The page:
BEGIN TRANSACTION represents a point at which the data referenced by a connection is logically and physically consistent. If errors are encountered, all data modifications made after the BEGIN TRANSACTION can be rolled back to return the data to this known state of consistency. Each transaction lasts until either it completes without errors and COMMIT TRANSACTION is issued to make the modifications a permanent part of the database, or errors are encountered and all modifications are erased with a ROLLBACK TRANSACTION statement.

Although BEGIN TRANSACTION starts a local transaction, it is not recorded in the transaction log until the application subsequently performs an action that must be recorded in the log, such as executing an INSERT, UPDATE, or DELETE statement.

Naming multiple transactions in a series of nested transactions with a transaction name has little effect on the transaction. Only the first (outermost) transaction name is registered with the system. A rollback to any other name (other than a valid save point name) generates an error. None of the statements executed before the rollback is, in fact, rolled back at the time this error occurs. The statements are rolled back only when the outer transaction is rolled back.

BEGIN TRY
	BEGIN TRANSACTION
	
	DELETE	FROM HumanResources.JobCandidate
	WHERE	JobCandidateID = 13
	
	COMMIT
	
END TRY
BEGIN CATCH
	ROLLBACK
	
END CATCH

Hope this helps you in future when using transactions. If you are doing INSERTS, UPDATES and DELETES it is advisable that you use a transaction.

Using a ZIP Task in SSIS

The ZIP file task is a great feature that SSIS has for when you need to move/email a large amount of data. Also if you have multiple files you want to move to the same location, this makes it easier for you, so you can move just one file instead of many.

I prefer to use variables which I can change if the location changes over using hard-coded values. The first step is to create the variables on the package:

Next step is to place the Zip task in your Control Flow area. Then configure it as follows:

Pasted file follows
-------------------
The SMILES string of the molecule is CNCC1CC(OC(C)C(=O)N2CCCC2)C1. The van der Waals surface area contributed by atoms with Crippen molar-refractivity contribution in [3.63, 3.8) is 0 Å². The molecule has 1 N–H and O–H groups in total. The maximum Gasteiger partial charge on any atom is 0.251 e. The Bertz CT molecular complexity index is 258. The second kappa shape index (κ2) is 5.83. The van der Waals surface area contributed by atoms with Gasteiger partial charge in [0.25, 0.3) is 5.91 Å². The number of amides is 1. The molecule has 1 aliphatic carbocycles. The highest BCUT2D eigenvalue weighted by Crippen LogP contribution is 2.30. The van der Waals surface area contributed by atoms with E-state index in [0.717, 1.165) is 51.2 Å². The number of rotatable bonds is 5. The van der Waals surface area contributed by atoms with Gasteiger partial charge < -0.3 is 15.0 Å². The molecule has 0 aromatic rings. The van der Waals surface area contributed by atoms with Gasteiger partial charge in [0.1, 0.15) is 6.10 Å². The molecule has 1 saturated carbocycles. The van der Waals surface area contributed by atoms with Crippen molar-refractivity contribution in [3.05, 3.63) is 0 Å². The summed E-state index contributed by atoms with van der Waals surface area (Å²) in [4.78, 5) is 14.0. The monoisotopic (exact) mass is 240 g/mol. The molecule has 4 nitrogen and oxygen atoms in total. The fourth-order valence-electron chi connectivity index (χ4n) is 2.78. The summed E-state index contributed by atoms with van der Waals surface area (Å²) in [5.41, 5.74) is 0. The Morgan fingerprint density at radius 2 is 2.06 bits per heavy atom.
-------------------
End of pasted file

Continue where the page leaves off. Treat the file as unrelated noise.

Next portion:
This will then compress and zip your files in the source you set. You can then use a Process System task to move this file to where you require it or use an email task to email the file to people.

SSRS Cancel Report Still Running In The Background

There are some people who cancel a SSRS report because its taking to long by just closing visual studio or their browser. Then they reopen SSRS/browser and try and view the report again. In the mean time the previous report they were trying to run the query is still running on the database. This takes up quite a bit of resources and people think that there query has been cancelled, but this in not the case.

This is a common problem with users accessing reports. There is a way to stop the query from running in the background by using the KILL command, however you will need a DBA to do this for you unless you have permission to do this your self.

Hope this helps other who are struggling with the same issue 🙂

SSIS Email Task Delay Validation

Recently I was trying to send a file via Email in SSIS.

For the connection to the file I was using a variable as the file name changes everyday.

This was causing an issue because it validates the whole package before the file gets generated and the package would fail.

The simplest solution was to delay the validation on the Send Mail Task. You can do this in the properties by setting Delay Validation to True.

Hope this helps you!